A home care program that used nurses and occupational therapists to aid people with Alzheimer’s in their homes brought benefits to patients as well as those caring for a loved one with the disease, researchers report. The benefits of such a program, which does not involve drugs or medications, could have a sizeable effect on the millions of men and women with Alzheimer’s who live at home. It could also help in reducing the stress of family members and others who care for them.
The home care program, known as COPE, for Care of Persons with Dementia in their Environments, was aimed at modifying factors in the home that could reduce the stress of caring for someone with Alzheimer’s. Part of the program involved working with Alzheimer’s patients and caregivers to assist with activities of daily living, such as getting dressed, bathing and eating meals. As the disease progresses, more help is required in carrying out such activities, adding to the care burden.
Designed by medical professionals at Thomas Jefferson University in Philadelphia, the program sought to reduce environmental factors in the home that might be contributing to agitation and poor patient outcomes. Occupational therapists trained caregivers how to handle specific situations, such as getting the patient dressed or fed in the simplest manner possible, with the aim of increasing patient participation. Caregivers were also advised about issues like home safety and stress management, and communicating with a loved one with Alzheimer’s. Nurses looked for any medical conditions, like constipation, dehydration or medication side effects or interactions, that might be causing problems for the patient.
Families received up to 10 in-home sessions with occupational therapists over four months, with an additional face-to-face session and a telephone session with a nurse. A control group got standard care, with three telephone calls from trained research staff members who were not occupational therapists or nurses and educational material.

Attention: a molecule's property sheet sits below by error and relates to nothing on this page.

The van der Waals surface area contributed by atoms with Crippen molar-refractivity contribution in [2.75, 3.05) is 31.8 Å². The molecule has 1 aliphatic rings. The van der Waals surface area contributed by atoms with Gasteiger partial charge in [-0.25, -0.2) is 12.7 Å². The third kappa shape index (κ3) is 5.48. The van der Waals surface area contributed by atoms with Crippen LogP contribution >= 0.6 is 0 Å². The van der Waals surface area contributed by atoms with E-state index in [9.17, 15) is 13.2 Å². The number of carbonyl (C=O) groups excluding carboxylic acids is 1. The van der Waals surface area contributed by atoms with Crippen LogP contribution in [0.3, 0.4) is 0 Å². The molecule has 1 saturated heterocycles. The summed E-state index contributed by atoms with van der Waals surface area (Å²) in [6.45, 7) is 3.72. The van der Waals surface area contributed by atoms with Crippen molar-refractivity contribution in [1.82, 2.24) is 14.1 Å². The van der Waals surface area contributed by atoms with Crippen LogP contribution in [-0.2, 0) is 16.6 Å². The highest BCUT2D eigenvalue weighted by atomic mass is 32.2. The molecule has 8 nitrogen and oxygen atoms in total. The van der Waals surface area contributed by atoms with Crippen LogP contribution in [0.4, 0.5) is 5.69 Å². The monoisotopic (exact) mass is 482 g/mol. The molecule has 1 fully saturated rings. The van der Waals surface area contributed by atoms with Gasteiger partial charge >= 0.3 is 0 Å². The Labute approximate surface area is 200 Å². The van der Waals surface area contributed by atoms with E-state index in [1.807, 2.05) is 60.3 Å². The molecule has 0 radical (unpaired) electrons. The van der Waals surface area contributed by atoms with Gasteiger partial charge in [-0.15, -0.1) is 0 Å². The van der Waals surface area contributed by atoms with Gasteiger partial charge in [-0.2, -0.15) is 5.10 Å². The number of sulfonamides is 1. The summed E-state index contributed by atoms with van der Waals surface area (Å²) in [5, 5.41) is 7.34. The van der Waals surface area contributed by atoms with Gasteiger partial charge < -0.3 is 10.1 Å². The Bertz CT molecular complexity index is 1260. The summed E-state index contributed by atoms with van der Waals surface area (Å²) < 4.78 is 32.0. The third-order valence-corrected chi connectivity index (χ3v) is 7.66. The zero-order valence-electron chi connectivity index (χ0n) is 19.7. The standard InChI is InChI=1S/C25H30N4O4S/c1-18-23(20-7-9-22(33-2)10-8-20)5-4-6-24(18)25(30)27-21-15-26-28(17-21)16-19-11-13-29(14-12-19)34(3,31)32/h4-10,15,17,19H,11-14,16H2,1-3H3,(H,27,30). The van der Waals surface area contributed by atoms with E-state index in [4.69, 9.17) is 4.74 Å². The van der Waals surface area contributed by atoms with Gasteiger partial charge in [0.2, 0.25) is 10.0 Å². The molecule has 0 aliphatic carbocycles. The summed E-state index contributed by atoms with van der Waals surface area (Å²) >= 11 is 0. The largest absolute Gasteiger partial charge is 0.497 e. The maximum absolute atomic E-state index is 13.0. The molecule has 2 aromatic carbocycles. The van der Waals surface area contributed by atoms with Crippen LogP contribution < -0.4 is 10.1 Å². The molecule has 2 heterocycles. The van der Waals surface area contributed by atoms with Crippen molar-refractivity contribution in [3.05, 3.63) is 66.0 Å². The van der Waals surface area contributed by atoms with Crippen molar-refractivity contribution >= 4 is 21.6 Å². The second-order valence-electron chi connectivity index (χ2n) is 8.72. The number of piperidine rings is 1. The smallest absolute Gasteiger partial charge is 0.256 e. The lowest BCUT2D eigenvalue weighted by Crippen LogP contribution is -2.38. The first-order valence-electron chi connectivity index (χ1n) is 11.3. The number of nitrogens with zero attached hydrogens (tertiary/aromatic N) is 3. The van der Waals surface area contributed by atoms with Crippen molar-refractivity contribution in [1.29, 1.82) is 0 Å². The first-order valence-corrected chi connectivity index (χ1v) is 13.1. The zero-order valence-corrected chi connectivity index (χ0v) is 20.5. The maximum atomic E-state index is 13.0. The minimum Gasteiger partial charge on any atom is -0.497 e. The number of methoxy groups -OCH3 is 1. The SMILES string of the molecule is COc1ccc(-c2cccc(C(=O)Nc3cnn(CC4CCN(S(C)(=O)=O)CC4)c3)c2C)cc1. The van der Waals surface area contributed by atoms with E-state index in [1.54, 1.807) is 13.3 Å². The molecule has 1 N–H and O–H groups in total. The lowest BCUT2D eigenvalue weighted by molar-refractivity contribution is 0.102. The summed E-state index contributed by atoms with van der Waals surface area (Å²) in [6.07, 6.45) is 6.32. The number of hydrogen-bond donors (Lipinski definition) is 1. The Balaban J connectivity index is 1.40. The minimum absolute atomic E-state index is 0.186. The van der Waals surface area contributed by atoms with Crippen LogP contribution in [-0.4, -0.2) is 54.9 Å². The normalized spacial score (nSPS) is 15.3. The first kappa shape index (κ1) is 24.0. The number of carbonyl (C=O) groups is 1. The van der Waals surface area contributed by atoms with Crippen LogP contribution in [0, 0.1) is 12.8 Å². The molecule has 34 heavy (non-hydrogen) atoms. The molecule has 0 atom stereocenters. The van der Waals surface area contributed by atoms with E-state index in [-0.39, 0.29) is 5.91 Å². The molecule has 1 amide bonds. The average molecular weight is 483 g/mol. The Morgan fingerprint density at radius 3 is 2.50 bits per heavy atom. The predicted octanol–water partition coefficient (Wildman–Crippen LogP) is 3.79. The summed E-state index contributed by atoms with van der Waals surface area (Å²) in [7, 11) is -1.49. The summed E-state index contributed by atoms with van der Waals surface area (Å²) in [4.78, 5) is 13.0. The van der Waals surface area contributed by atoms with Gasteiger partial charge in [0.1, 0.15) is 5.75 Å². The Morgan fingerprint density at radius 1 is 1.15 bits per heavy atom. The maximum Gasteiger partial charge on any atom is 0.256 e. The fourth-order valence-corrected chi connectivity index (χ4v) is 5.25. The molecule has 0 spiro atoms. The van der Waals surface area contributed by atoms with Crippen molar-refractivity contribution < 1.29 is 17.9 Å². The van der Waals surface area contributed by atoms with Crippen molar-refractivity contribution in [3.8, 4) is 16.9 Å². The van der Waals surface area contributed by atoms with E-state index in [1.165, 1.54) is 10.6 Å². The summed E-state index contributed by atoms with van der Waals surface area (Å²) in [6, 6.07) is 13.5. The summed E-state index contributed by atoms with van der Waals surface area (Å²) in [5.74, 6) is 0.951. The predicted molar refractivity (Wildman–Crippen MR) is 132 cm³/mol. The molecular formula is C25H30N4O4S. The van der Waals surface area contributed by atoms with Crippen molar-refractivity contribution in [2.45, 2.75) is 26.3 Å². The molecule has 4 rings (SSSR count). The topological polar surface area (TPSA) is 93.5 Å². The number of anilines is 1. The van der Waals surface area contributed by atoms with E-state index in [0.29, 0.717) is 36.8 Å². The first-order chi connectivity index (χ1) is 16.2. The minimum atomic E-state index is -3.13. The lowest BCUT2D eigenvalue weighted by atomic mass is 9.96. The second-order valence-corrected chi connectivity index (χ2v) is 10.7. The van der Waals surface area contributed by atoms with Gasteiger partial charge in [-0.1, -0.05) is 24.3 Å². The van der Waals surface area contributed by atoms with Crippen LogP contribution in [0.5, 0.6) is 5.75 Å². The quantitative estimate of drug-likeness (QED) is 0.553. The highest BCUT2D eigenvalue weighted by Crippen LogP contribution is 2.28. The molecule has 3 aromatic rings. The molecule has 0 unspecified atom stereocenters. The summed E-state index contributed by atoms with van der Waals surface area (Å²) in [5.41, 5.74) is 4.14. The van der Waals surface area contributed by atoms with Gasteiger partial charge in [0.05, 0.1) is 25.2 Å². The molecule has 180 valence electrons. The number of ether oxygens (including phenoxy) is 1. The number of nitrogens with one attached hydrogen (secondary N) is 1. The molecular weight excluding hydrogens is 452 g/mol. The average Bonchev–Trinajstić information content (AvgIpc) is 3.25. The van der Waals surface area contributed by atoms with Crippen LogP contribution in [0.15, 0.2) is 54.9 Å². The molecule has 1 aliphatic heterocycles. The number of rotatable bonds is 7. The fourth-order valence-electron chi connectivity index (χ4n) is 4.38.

The researchers found that there were statistically significant improvements in functional dependence for COPE patients at four months compared with control group patients. COPE caregivers also reported improvement in well-being and enhanced confidence, compared to those receiving the standard care.
After nine months, the researchers did not find statistically significant differences between the COPE patients and the control group. However, the caregivers who had received the COPE training reported a “great deal” of improvement in their lives overall, as well as in disease understanding, confidence managing behaviors, ability to care for patients, patients' quality of life, and ability to keep patients home.
The findings, which were published in the Journal of the American Medical Association, add to a growing body of evidence that non-drug therapies can play an important role in caring for Alzheimer’s patients at home. Other programs, like those developed at the Silberstein Institute at New York University School of Medicine, have shown how a structured program of counseling and support can benefit Alzheimer’s patients and caregivers. (See the ALZinfo.org story, “Counseling and Support Benefits Alzheimer’s Caregivers Worldwide”.)
The results also underline the importance of looking for medical problems that may be contributing to patient discomfort and stress. Undiagnosed but treatable medical problems were identified in close to 40 percent of the dementia patients studied, a finding consistent with other recent studies.
Laura N. Gitlin; Laraine Winter; Marie P. Dennis; Nancy Hodgson; Walter W. Hauck: “A Biobehavioral Home-Based Intervention and the Well-being of Patients With Dementia and Their Caregivers: The COPE Randomized Trial.” Journal of the American Medical Association, Vol. 304 (No. 9). Sept. 1, 2010; pages 983-991.